• Heart palpitations (when it feels like your heart is beating too hard, too fast, skipping a beat or fluttering)
  • Lack of appetite/upset stomach
  • Memory loss/confusion

Types of heart failure

Heart failure can affect the left side of the heart, the right side or both. It usually starts on the left side.

How the heart works

To understand types of heart failure, it helps to understand some basics about how the heart works.

The heart muscle pumps blood through the body:

  • The right side pumps oxygen-poor blood to the lungs, where it picks up oxygen.
  • The left side pumps oxygen-rich blood to the rest of the body to nourish organs and tissues.

The heart has four chambers:

  • A right atrium
  • A right ventricle
  • A left atrium
  • A left ventricle
A diagram illustrating a cross-section of the human heart's anatomy.
This graphic shows the heart’s main parts, including its four chambers (two atria and two ventricles) and four valves. It also shows the direction of blood flow.

The cycle of blood flow begins when oxygen-poor blood (deoxygenated blood) enters the right atrium. From there, it passes to the right ventricle, which pumps it into the pulmonary artery. It travels to the lungs, where it takes up oxygen.

Oxygen-rich blood returns from the lungs through the pulmonary veins. It passes through the left atrium and into the left ventricle, which pumps it into the aorta. The aorta, the body’s main artery, sends the blood to the rest of the body. The heart’s valves open and close as blood passes through to keep it flowing in the proper direction.

After the blood circulates through the body, it returns to the right side of the heart to begin the cycle again.

A diagram illustrating a cross-section of the human heart and the direction blood flows through it.
Blood flows through the right side of the heart, then to the lungs to pick up oxygen. It re-enters the heart on the left side, and travels to the aorta, which carries it to the rest of the body.

Left-sided heart failure

In this type, the left side of the heart works harder to pump the same amount of blood as a normal heart. It is often described by its “ejection fraction,” the amount of blood your heart pumps out with each beat. A normal ejection fraction is roughly 50% or more.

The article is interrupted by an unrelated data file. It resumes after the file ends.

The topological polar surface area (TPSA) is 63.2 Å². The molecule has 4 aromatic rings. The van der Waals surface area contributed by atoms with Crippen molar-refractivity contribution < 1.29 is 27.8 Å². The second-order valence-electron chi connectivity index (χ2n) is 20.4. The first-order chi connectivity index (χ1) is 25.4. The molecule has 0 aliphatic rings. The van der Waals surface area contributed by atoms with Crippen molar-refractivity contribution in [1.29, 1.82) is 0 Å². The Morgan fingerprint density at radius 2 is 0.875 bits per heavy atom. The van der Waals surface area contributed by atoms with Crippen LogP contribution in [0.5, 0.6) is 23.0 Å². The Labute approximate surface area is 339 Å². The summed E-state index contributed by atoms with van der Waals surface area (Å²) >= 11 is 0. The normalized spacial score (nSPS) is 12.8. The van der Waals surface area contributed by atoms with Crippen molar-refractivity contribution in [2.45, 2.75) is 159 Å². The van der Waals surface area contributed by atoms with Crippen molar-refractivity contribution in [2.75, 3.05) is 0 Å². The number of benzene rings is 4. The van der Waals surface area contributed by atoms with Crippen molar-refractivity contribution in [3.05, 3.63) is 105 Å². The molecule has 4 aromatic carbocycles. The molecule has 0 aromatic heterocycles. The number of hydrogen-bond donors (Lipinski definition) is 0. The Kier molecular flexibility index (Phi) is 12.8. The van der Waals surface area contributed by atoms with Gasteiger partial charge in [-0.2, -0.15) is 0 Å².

Heart failure with reduced ejection fraction: The left ventricle doesn’t contract properly, so the heart’s pumping action isn’t strong enough to circulate blood as it would normally. This condition is also known as systolic failure.

Heart failure with preserved ejection fraction: The muscle of the left ventricle becomes stiff and cannot relax normally. As a result, the heart can’t effectively fill with blood in the resting period between each heartbeat. This is also known as diastolic failure or diastolic dysfunction.

Right-sided heart failure

This type usually happens only along with left-sided heart failure. The right ventricle moves oxygen-poor blood from your heart back to your lungs to be resupplied with oxygen. When the left ventricle doesn’t work properly, it can cause this “used” blood to back up.

As fluid builds up, it weakens the right side’s ability to pump. Right-sided heart failure can lead to swelling in your ankles, legs and abdomen.

Heart failure stages

Doctors classify heart failure from least to most severe. This is a general overview of heart failure classes, based on the commonly used New York Heart Association (NYHA) Functional Classification system.

  • Class I: No symptoms while doing daily activities such as walking or climbing stairs.
  • Class II: Mild symptoms (shortness of breath, chest discomfort, fatigue) when doing ordinary activities.
  • Class III: Comfortable at rest, but symptoms get worse with even limited activity, such as walking short distances.
  • Class IV: Symptoms are present while at rest and become worse with any physical activity.

Another common system, developed by the American Heart Association and the American Academy of Cardiology, uses stages A, B, C and D:

  • Stages A and B: People don’t have heart failure but are at risk because of conditions such as coronary artery disease, high blood pressure or diabetes.
  • Stage C: People with heart failure symptoms and structural heart disease.
  • Stage D: People with severe heart failure that needs specialized treatment.

Advanced heart failure

When heart failure has reached Class IV or Stage D, it’s considered advanced. About 10% of Americans with heart failure fall into this category.

With advanced heart failure, common medications and lifestyle changes may no longer be as effective. The good news is, there are more options than ever. They include implantable devices, surgeries, advanced medications, transplants, and palliative care to help you manage symptoms.

At OHSU, our advanced heart care and transplant team will work with you and your family. The team will explain treatment options and develop a treatment plan for your needs and wishes.